Facing Financial Pressures, Al Jazeera Expands Sports Programming

Player utilities

This story is based on a radio interview. Listen to the full interview.

Audio Transcript:

Marco Werman: Now that we've given you the weather, as it were, let's switch the channel to Al-Jazeera. The Qatar-based news network has always been controversial. After the invasion of Iraq in 2003, Al-Jazeera was denounced by right wing pundits in the U.S. as enemy media. Since then, it's established itself as a global competitor in the news business. It's expanded in both Arabic and English, on T.V. and online. But now Al-Jazeera is facing financial pressures and trying to figure out where growth is most likely. On the news side, it's recently scaled back some operations. Its English language channel now has one anchor in Qatar as opposed to four around the world. But the network is also expanding into the world of sport and the key to their success may in part lie with their funding from the Qatari monarchy.

Philip Seib: There was a bit of a insider joke that whenever Al-Jazeera encountered a problem, they would just throw money at it.

Werman: Philip Seib is a professor of journalism at the University of Southern California and author of The Al-Jazeera Effect.

Seib: I think the royal family has grown tired of that and we're not going to see that so much any more. But the model is still for growth. It is particularly concerned about reaching a larger audience in the United States where it has encountered politically inspired difficulties ever since it began.

Werman: Now they're also going to push into sports, how is that going to help their bottom line? They're very focused on European soccer, which is kind of a niche market here in U.S.

Seib: Right, but they're gambling that particularly by the time the World Cup comes to Qatar comes to 2022 that audience will have expanded. Al-Jazeera has always had sports channels and they are the most profitable part of the corporation. So this is a very logical expansion for them, and it ties right into the World Cup.

Werman: How about the Arabic language channel at Al-Jazeera, their main outlet. How is it coping with all the changes taking place in the Arab world. Is that pushing Al-Jazeera, generally, to realign their focus?

Seib: I think it is, and it's a very interesting story because one of the outcomes of the Arab revolutions of the past year plus is the arising of a new model for media. And the countries that have shaken off their dictatorships, they're a freer media now, and that means you have local television channels starting to pop up, and they offer the same kind of unfettered news that Al-Jazeera has specialized in, so I think Al-Jazeera, while it will continue to be a very dominant regional news channel, faces some interesting competition with local news, basically, arising in countries such as Egypt.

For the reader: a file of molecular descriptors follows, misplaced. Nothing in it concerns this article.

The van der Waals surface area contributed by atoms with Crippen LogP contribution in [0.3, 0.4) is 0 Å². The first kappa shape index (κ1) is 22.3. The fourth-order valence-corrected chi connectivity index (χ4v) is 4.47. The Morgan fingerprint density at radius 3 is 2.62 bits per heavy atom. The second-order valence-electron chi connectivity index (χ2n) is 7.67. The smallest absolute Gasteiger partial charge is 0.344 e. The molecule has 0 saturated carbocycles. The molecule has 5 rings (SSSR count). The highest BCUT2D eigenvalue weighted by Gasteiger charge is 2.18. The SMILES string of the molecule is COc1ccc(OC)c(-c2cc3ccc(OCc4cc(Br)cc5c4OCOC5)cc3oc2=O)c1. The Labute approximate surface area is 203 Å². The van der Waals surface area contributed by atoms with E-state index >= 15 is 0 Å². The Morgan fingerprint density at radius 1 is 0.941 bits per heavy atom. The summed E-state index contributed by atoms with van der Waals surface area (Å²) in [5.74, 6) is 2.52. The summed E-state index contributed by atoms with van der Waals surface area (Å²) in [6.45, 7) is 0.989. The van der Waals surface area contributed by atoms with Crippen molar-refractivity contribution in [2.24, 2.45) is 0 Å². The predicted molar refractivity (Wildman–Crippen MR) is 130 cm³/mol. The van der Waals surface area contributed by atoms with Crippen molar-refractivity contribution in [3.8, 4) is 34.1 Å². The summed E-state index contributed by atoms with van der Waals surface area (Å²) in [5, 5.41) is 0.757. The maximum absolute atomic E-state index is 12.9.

Werman: So, Phillip, you mentioned earlier some of the political difficulties Al-Jazeera has been facing in the United States as they try to get broadcast on various cable outlets. What specifically have they faced?

Seib: Well, they still have not escaped from the label that was put on them by the Bush administration as being the terrorist television channel. They've received some very good publicity over the past year, particularly, because they were the go-to channel for people wanting to see what was going on in the Middle East, beginning with the events of early 2011, and even Secretary of State Hillary Clinton told a Congressional committee that Al-Jazeera was providing real news. But they still are finding resistance from the cable companies, and the satellite companies in the U.S., and I attribute that to politics. Certainly not due to the quality of what they're producing. They deliver a very interesting, good journalistic product. Al-Jazeera has always advertised itself as being the voice of the global South, and I think that's a voice that the United States needs to hear, whether it comes from Al-Jazeera or someone else. It's just that, for the most part, Al-Jazeera is the only television channel that provides that.

Werman: So, they're not terrorists. I mean…

Seib: No, no, that's a nasty labeling that lingers and I think is symptomatic of larger attitudes, broader attitudes in the United States about Arabs and Muslims, which is very unfortunate, but it spills over onto the Al-Jazeera product.

Werman: Phillip Seib at the University of Southern California and author of The Al-Jazeera Effect, thank you very much.

Seib: You're very welcome.